The Glasspack is a group of variable size, centered on the whiskey-soaked vocals and guitar playing of "Dirty" Dave Johnson. Dirty tears into you with his fuzzy, bee-sting guitar, then proceeds to shout down any and all opposition with his distorted, Iggy Pop-like vocals. Although much has been made of the early Detroit-like energy of The Glasspack's music, not nearly enough has been said about Dirty's vocals. To me, they resemble the afore-mentioned Iggy to an uncanny degree, albeit Iggy shouting through Scotty Ashton's snare drum. The band's rhythm section never falters, coming across like molar-grinding maniacs for most of the album, yet still able to slow down effectively when necessary. "Shut Up & RideÚ showcases the band in fine style, with its trademark high-energy feel and distorted vocals. Of particular interest to doomsters are "Demolition Derby", which has a slower, more powerful feel and includes samples of broken glass being trampled, and "Jim Beam & Good Green", which starts off with slow, Sabbathy power chords before assuming a more typical Glasspack groove. Its one of three songs on the album carried over from "American Exhaust".

If you're into the heavy southern boogie of Small Stone label mates like Five Horse Johnson or Halfway to Gone, listen to newer Corrosion of Conformity, smash your head against the wall to the likes of The Stooges or MC5, or dig the idiosyncratic power of Zen Guerilla, then the Glasspack have what you need. Just don"t forget the Camel straights and Whiskey.

- Kevin McHugh


Second Season (CD Small Stone)
Powderkeg (CD Small Stone)

When Robert Johnson sold his soul at the crossroads little could he have known the development the blues would undergo in the next 60 odd years, first with the advent of the electric guitar, then the mutations and distortions introduced by heavy rock from the late 60s onwards, the only thing that has remained constant is the subject matter; the devil, rambling, drinking whiskey and treating your woman bad all of which are glorified by this superb pair of modern blues artists.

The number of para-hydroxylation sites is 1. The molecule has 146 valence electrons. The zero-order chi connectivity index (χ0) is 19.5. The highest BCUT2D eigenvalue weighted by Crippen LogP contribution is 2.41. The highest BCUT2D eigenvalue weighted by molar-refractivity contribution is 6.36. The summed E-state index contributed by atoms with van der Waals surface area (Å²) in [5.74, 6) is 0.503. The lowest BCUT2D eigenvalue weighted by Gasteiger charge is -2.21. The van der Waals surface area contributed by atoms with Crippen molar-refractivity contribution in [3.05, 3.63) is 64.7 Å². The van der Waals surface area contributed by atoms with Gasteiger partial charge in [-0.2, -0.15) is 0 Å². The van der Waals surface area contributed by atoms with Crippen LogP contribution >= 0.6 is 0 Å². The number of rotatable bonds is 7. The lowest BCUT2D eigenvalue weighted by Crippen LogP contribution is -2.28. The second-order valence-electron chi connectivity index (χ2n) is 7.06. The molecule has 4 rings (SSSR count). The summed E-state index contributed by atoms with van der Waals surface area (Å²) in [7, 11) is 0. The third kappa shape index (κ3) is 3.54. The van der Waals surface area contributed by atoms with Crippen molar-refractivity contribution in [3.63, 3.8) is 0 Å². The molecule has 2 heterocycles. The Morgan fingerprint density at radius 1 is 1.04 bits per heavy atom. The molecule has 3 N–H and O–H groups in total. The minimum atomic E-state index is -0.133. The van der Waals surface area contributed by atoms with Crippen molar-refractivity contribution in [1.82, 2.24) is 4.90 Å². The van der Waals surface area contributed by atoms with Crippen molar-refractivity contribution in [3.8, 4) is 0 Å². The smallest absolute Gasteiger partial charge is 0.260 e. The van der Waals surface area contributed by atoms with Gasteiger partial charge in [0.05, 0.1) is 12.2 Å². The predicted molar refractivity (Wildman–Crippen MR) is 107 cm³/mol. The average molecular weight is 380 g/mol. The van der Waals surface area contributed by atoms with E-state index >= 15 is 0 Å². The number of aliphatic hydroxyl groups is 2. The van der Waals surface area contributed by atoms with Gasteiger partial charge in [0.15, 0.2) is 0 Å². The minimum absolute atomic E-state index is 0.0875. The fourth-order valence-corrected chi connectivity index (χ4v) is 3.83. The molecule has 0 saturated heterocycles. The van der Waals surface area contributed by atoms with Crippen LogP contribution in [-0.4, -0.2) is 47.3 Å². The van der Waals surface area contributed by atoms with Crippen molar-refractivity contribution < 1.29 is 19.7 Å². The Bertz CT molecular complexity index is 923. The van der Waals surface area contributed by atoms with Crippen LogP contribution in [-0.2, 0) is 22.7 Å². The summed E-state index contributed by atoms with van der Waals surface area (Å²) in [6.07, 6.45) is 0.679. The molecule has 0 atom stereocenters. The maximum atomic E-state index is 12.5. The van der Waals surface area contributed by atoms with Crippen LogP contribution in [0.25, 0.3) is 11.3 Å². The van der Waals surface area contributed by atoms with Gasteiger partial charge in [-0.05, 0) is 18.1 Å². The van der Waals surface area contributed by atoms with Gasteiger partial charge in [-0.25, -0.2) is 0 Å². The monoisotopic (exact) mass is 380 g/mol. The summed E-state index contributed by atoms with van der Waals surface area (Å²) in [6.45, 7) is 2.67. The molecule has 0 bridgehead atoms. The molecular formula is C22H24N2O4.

The GP take their cues from the John Spencer Blues Explosion and the fuzz explosion of early Monster Magnet. Beginning with their theme tune, the stall is firmly set out, powerful shake your ass good times blues with more balls than a case of elephantitus of the scrotum. For the MM comparisons seek no further than "Mrs Satan" and then marvel at the doomy "Jim Beam and Good Green"Ó hmm your place or mine?

HTG may sound like the south rising once again, as they threaten you "Back of my hand gonna give you a fat lip" before slapping you with "Great American Scumbag" (song title of the year?) but they come from New Jersey, but hey whatĂs a few thousand miles? The lows are whiskey and weed soaked, try the divine "Outta Smokes" and the highs scream out to ZZ Top and Lynyrd Skynyrd rather than contemporary bands.

Very 70s and very cool! (Ian)


Album Tracks

  1. The Glasspack Song
  2. Shut Up and Ride
  3. Mrs. Satan
  4. Whiskey House
  5. Sleeping Pills
  6. Mopar Fire Paint
  7. Heebeegeebees
  8. Back Seat Whore
  9. Demolition Derby
  10. Jim Beam and Good Green